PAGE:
• The lower part separates the cavity from the internal carotid artery
    • In the upper part, two openings are present—one for tensor tympani muscle (upper) and one for the auditory tube (lower)
    • The bony partition between two openings extends along medial wall as curved lamina—processus cochleariformis.
  • Posterior wall: Separates cavity from the mastoid antrum
    • It has an opening in the upper part which communicates with mastoid antrum called aditus
    • Fossa includes a depression close to aditus
    • The pyramid is a conical bony projection below aditus and the tendon of stapedius muscle passes through its summit
    • Vertical part of facial nerve runs just behind the pyramid through facial canal.
  • Lateral wall: Formed by tympanic membrane
    • Chorda tympanic nerve passes across the tympanic membrane lateral to long process of incus and medial to handle of malleus.
  • Medial wall: Separates the tympanic cavity from the internal ear. It has the following features:
    • Promontory: A rounded prominence produced by basal (fist turn) of cochlea
    • Oval window: A kidney­shaped opening above and behind the promontory and is closed by base of stapes and annular ligament
    • Round window: A small round opening below the promontory and is closed by a fibrous membrane and separates the middle ear from scala tympani
    • Sinus tympani: A depression behind promontory between round and oval window and indicates the position of the ampulla of the semicircular canal
    • Prominence of the facial canal: Extends backward and downwards above oval window and joins vertical part in the posterior wall
    • The prominence of the semicircular canal.

Middle Ear Blood Supply

  • Arterial: Mainly by anterior tympanic branch of maxillary artery and posterior tympanic branch of posterior auricular artery
  • Venous: Drainage into pterygoid plexus of veins and superior petrosal sinus.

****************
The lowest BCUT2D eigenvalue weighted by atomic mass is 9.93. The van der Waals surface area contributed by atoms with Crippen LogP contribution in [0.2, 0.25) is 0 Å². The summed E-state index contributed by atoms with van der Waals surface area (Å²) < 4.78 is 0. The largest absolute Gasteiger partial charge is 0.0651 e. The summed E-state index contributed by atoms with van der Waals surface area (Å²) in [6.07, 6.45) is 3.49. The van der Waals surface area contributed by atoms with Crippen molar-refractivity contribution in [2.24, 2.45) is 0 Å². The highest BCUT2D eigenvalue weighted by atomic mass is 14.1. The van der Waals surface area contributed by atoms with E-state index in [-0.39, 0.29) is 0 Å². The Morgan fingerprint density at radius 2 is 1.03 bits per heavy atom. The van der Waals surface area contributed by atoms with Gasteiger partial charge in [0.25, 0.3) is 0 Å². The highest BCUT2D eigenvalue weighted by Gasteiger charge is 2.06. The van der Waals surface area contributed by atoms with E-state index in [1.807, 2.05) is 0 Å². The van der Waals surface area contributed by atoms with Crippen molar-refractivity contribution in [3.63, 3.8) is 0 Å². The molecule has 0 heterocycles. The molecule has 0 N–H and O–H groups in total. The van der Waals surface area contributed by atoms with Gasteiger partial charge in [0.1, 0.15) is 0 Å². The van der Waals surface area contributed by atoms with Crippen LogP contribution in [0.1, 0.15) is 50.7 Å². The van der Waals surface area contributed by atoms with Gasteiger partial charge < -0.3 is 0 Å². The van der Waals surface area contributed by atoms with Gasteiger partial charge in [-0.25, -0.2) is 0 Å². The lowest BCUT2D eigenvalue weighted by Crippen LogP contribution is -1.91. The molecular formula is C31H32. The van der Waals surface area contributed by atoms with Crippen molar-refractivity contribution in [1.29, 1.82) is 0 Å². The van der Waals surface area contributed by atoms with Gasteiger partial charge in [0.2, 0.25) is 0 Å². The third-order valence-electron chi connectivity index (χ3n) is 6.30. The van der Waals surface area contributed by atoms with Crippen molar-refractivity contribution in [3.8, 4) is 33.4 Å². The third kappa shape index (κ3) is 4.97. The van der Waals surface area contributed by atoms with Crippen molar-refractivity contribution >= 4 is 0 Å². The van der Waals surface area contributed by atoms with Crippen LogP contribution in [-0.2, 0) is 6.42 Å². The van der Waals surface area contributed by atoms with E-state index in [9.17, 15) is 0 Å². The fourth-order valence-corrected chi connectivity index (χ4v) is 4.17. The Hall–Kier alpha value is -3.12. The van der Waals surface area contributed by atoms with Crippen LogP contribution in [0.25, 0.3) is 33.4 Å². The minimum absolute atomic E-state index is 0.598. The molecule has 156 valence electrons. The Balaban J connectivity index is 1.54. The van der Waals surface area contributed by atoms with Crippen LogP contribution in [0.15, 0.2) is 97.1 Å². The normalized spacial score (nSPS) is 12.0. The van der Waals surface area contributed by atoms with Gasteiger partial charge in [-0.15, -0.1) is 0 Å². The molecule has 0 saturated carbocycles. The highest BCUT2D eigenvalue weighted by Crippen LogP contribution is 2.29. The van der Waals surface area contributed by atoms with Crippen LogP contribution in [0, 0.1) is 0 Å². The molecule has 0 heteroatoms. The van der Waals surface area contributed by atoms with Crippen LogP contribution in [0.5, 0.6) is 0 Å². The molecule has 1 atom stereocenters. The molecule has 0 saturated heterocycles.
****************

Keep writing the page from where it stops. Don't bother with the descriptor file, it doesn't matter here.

Middle Ear Lymphatic: To preauricular and retropharyngeal lymph node.

Middle Ear Nerve Supply: Derived from tympanic plexus.

Middle Ear Functions

  • Transmission of sound waves from the external ear to internal ear
  • Increase in intensity of sound waves.

Middle Ear Applied

  • Acute suppurative otitis media refers to the acute inflammation of the middle ear by pyogenic organisms.
  • Serous otitis media refers to a condition characterized by accumulation of nonpurulent effusion in the middle ear.
  • The presence of keratinizing squamous epithelium in the middle ear or mastoid is known as cholesteatoma.
  • Glomus tumor is a benign neoplasm of middle ear and arises from the glomus bodies.

Question 3. Write a short note on ear ossicles and muscles.

Ear ossicles and muscles

Ear Ossicles Of The Ear As Seen From The Medial Side

Three ear ossicles are present inside the middle ear connected to each other and are involved in conduction of sound vibration from the tympanic membrane to oval window.


  • Resembles a hammer
  • Consists of head, neck, and handle, lateral and anterior process
  • Head and neck are present in the epitympanum and the handle is attached to tympanic membrane
  • Anterior and posterior malleal folds are attached to the lateral process
  • The head articulates to the body of incus to form incudomalleolar joint.


  • Resembles a premolar tooth
  • Consists of a large body and a long and a short process
  • The body and short process lie in atlas; the long process hangs behind the handle of the malleus
  • Its tip articulates with head of stapes to form incudostapedial joint.


  • Resembles stirrup
  • Consists of the head, neck, anterior and posterior areas, and footplate
  • The footplate is attached to oval window.

Intratympanic Muscles

  • Tensor tympani originates from the cartilaginous part of the auditory tube and is inserted to the handle of the malleus
  • The Stapedius muscle arises from pyramidal eminence on the posterior wall of the tympanic cavity and inserted to the posterior aspect of neck.